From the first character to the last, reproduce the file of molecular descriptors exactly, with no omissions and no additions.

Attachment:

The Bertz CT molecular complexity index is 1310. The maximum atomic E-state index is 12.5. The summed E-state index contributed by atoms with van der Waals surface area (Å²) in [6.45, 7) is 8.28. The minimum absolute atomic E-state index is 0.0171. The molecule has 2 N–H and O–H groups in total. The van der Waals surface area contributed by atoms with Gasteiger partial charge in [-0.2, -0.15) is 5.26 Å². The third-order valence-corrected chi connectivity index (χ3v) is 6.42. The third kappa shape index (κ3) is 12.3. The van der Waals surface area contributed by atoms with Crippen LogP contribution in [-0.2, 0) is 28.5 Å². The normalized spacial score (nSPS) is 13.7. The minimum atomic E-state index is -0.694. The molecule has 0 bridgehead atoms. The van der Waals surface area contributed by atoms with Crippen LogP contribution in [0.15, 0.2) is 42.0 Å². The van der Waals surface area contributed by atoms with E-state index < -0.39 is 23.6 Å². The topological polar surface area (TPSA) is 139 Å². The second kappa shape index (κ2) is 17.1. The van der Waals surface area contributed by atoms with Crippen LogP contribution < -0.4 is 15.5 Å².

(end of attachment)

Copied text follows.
The Bertz CT molecular complexity index is 1310. The maximum atomic E-state index is 12.5. The summed E-state index contributed by atoms with van der Waals surface area (Å²) in [6.45, 7) is 8.28. The minimum absolute atomic E-state index is 0.0171. The molecule has 2 N–H and O–H groups in total. The van der Waals surface area contributed by atoms with Gasteiger partial charge in [-0.2, -0.15) is 5.26 Å². The third-order valence-corrected chi connectivity index (χ3v) is 6.42. The third kappa shape index (κ3) is 12.3. The van der Waals surface area contributed by atoms with Crippen LogP contribution in [-0.2, 0) is 28.5 Å². The normalized spacial score (nSPS) is 13.7. The minimum atomic E-state index is -0.694. The molecule has 0 bridgehead atoms. The van der Waals surface area contributed by atoms with Crippen LogP contribution in [0.15, 0.2) is 42.0 Å². The van der Waals surface area contributed by atoms with E-state index < -0.39 is 23.6 Å². The topological polar surface area (TPSA) is 139 Å². The second kappa shape index (κ2) is 17.1. The van der Waals surface area contributed by atoms with Crippen LogP contribution < -0.4 is 15.5 Å².